Owing to its relative youth, the renewable energy industry often hits an array of milestones, which is proving rewarding for exchange traded funds such as the ALPS Clean Energy ETF (ACES).
ACES follows the CIBC Atlas Clean Energy Index. That benchmark is comprised of U.S.- and Canada-based companies that primarily operate in the clean energy sector. Constituents are companies focused on renewables and other clean technologies that enable the evolution of a more sustainable energy sector.
Another milestone was reached last year when Europe generated more electricity from renewables than fossil fuel for the first time on record.
“Europeans got more of their electricity from renewable sources than fossil fuels for the first time last year, according to an annual report from Ember and Agora Energiewende,” reports Jazmin Goodwin for CNN Business. “The report, which has been tracking EU’s power sector since 2015, found that renewables delivered 38% of electricity last year, compared to 37% delivered by fossil fuels.”
The ACES Clean Energy Thesis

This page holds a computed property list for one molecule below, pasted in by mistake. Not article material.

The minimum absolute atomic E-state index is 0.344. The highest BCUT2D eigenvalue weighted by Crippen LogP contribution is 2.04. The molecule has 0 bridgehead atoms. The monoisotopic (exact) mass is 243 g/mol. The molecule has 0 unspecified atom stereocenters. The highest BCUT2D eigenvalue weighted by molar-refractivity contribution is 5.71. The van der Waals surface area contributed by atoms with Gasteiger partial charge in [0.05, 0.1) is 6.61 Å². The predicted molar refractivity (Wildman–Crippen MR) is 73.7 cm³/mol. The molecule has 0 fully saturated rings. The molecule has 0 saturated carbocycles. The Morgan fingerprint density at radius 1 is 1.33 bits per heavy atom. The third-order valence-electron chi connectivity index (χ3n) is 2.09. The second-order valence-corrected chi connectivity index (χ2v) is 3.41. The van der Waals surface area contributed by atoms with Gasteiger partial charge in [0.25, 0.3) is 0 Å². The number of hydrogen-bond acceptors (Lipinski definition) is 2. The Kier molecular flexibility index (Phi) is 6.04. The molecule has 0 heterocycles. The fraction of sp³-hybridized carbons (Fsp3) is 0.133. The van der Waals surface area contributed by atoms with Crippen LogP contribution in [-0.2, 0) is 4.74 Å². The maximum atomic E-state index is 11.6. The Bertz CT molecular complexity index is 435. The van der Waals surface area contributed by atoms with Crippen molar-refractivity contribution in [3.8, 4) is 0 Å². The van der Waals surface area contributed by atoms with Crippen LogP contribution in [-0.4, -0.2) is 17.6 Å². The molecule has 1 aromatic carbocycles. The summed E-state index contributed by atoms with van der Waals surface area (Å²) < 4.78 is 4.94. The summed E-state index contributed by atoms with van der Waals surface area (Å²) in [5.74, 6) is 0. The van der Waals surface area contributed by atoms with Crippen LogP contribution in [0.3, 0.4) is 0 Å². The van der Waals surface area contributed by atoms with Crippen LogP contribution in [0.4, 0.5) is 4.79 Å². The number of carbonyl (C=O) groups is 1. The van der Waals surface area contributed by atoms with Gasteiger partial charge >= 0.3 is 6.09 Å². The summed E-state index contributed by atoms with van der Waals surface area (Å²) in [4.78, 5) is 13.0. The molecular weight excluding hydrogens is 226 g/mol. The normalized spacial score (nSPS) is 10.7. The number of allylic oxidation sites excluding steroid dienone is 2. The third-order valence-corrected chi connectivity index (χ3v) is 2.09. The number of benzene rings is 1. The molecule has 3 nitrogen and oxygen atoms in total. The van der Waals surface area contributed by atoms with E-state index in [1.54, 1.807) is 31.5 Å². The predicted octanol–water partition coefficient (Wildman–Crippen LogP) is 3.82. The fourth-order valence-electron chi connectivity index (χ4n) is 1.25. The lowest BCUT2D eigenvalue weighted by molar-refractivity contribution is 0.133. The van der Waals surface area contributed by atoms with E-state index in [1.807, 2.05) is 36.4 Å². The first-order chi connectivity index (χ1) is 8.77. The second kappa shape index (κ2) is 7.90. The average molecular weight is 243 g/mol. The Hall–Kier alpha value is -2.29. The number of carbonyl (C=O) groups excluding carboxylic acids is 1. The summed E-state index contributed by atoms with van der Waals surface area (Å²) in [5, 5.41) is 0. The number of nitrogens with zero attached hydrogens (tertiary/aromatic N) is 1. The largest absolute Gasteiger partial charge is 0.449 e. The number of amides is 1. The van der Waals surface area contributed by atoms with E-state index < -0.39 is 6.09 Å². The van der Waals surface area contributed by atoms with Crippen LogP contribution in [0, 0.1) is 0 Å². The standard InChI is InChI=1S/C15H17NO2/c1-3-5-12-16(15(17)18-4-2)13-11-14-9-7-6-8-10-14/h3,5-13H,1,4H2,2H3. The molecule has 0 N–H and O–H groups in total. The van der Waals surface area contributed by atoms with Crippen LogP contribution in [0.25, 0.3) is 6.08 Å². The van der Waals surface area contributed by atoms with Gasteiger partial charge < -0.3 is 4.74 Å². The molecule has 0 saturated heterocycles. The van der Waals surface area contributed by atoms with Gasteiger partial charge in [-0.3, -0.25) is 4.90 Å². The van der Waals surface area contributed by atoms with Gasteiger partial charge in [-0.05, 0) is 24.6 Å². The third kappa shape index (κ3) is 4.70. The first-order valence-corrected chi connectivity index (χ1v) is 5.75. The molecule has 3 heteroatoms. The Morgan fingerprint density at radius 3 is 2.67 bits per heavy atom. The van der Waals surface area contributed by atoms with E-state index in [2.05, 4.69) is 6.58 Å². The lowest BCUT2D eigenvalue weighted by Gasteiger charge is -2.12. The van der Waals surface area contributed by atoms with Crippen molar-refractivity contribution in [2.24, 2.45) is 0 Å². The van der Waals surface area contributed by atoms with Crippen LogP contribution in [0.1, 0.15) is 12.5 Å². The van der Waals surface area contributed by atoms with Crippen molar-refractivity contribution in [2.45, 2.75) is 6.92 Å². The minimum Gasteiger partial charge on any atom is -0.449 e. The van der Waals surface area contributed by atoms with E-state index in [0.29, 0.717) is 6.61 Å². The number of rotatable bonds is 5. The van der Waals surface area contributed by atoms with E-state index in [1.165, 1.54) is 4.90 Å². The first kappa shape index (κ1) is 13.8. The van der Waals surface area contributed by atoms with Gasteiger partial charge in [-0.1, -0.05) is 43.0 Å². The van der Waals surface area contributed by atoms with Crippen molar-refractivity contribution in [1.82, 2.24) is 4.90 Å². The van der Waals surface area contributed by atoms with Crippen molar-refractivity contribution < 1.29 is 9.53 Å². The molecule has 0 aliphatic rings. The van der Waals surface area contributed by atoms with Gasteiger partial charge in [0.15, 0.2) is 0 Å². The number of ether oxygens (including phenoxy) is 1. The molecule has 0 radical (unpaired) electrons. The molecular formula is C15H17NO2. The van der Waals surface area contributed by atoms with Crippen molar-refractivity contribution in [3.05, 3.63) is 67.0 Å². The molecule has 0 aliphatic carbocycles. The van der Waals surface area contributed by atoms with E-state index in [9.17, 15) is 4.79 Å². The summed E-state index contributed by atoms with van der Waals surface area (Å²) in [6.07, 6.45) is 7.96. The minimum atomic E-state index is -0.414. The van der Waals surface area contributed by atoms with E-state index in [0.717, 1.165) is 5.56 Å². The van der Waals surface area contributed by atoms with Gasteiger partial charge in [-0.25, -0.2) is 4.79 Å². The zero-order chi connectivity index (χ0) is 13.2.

Europe is one of the regions most committed to clean energy adoption. The continent speaks to the long-term, international opportunity with ACES.
Some industries known for their heavy carbon footprints are looking to change their ways and adopt alternative sources, but that move requires capital.
What makes ACES appealing for long-term investors is that these capital investments take time, often multiple decades. That means there could be a generational trend of rising renewable energy spending ahead.
“The shift comes as other sources, such as wind and solar power, have risen in the European Union. Both sources have nearly doubled since 2015, and as of last year accounted for one-fifth of electricity generation in EU countries, the report found. It’s also the reason why coal power declined 20% last year, making up only 13% of electricity generated in Europe,” according to CNN Business.
Data confirm the international allure of ACES.
“Global investors managing nearly $7tn (£5.2bn) of assets plan to almost double their spending on renewable energy infrastructure over the next five years amid deepening concerns over the fossil fuel industry’s climate plans, according to a report,” an article in The Guardian said. “A survey of institutional investors found that they are planning to increase their renewable energy investments from 4.2% of their overall portfolio to 8.3% in the next five years and 10.8% within the next decade to about $742.5bn.”
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The opinions and forecasts expressed herein are solely those of Tom Lydon, and may not actually come to pass. Information on this site should not be used or construed as an offer to sell, a solicitation of an offer to buy, or a recommendation for any product.